- Pricing flexibility → increased revenue and profits.
- Upselling opportunities → increased revenue and profits.
- Creating brand evangelists → saving on your promotions budget.
- Establishing a competitive edge → minimising the threat of losing customers to competitors.
Nir Eyal also has a great workbook that will help immensely in building a habit-forming product. The model is simple; however, embedding this into a product isn’t that simple.
The real game is putting it in the product, but how did Mark Zuckerberg do it? By experimentation. The entire Facebook team was aligned to facilitate Digital Marketing Evangelist at Google and Authorhigh tempo experimentation. Zuckerberg and his team understood that growth was a company-wide thing, and it cannot be assigned to a single team. Zuckerberg made sure that experimentation is facilitated from the top-down across the company to this day.
“The odds are good that everyone on Facebook has been, at some time, part of a test.” – Andrew Bosworth, VP Engineering, Facebook.
Let’s take a look at how we can build a habit-making product with the help of experiments.
How Zuckerberg Got Us Hooked
Step 1: Build a measurement framework
Clearly understand what matters to you and define how it can be measured. Start off with your business objectives at a very high level, and define goals for each objective. Then define the KPIs (Key Performance Indicators) under each goal.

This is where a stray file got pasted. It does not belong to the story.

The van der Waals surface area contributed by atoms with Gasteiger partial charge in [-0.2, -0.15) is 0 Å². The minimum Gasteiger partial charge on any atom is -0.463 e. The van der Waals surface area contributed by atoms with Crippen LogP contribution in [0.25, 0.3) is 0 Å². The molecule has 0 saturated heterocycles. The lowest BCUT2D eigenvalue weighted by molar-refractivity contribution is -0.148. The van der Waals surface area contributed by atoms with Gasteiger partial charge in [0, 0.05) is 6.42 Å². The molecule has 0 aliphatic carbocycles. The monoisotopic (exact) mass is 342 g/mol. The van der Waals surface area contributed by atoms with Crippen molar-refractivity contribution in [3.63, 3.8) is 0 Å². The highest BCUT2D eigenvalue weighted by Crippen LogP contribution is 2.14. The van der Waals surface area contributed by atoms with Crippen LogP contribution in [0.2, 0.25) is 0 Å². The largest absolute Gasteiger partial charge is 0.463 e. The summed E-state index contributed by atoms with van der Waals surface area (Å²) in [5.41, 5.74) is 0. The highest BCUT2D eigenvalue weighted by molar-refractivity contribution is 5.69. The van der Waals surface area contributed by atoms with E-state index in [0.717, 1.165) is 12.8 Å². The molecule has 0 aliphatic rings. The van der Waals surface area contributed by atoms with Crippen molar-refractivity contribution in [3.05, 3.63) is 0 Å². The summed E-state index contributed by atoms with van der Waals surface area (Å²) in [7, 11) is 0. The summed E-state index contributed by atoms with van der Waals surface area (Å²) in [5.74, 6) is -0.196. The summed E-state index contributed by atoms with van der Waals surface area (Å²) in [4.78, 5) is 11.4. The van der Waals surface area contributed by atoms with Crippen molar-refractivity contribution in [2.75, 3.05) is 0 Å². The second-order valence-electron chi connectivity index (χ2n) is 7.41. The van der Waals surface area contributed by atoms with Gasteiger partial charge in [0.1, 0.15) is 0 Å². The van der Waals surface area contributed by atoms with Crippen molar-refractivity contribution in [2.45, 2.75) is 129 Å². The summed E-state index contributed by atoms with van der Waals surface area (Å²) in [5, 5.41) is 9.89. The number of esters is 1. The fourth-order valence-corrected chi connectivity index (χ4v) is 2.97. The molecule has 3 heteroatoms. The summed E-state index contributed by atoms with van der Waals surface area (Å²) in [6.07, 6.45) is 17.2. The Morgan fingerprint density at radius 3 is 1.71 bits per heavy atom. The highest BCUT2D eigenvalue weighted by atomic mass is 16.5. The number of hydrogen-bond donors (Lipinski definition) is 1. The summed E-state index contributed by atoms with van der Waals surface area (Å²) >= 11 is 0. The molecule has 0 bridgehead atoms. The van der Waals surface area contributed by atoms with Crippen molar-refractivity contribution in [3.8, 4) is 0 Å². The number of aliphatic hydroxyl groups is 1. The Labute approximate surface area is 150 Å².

Facebook’s key objective at its initial stage was to increase engagement. Their goal was to improve time on site per user. Some of the KPIs were:
- Activity per session – the number of activities done by a user during a single session
- Sessions per hour/day – the number of sessions by users within an hour/ day
- Daily Active Users – the unique number of users that log in on a daily basis
- Average lifetime – the number of days a user stays active before becoming dormant
Author and digital marketing evangelist at Google, Avinash Kaushik, has a brilliant article on how to create a measurement framework. Once you are done with the framework, look at how you can implement analytics that will collect necessary metrics to represent your KPIs.
Step 2: Ideate
Get lots and lots of ideas from various teams, from HR to Engineering to Leadership. But keep in mind what your key business objectives are. Come up with ideas that would impact the KPIs of your set objectives. This aligns your company to the set objective and drives you towards growth. Build a hypothesis and test these ideas.
“You can learn what matters through testing and research. But testing without research will result in tons of wasted tests.” – Peep Laja.
If you are confused about where to get started, use this framework to bucket test ideas.
Innovative testing is when we create tests that combine all the above-mentioned buckets. These are ideal types of tests if you are not seeing significant outcomes from iterative testing (A/B tests), and also if your site has very low traffic. However, innovative testing can have a negative impact, since there are multiple changes that take place at once, and it might be very difficult to identify what change really impacted the outcomes.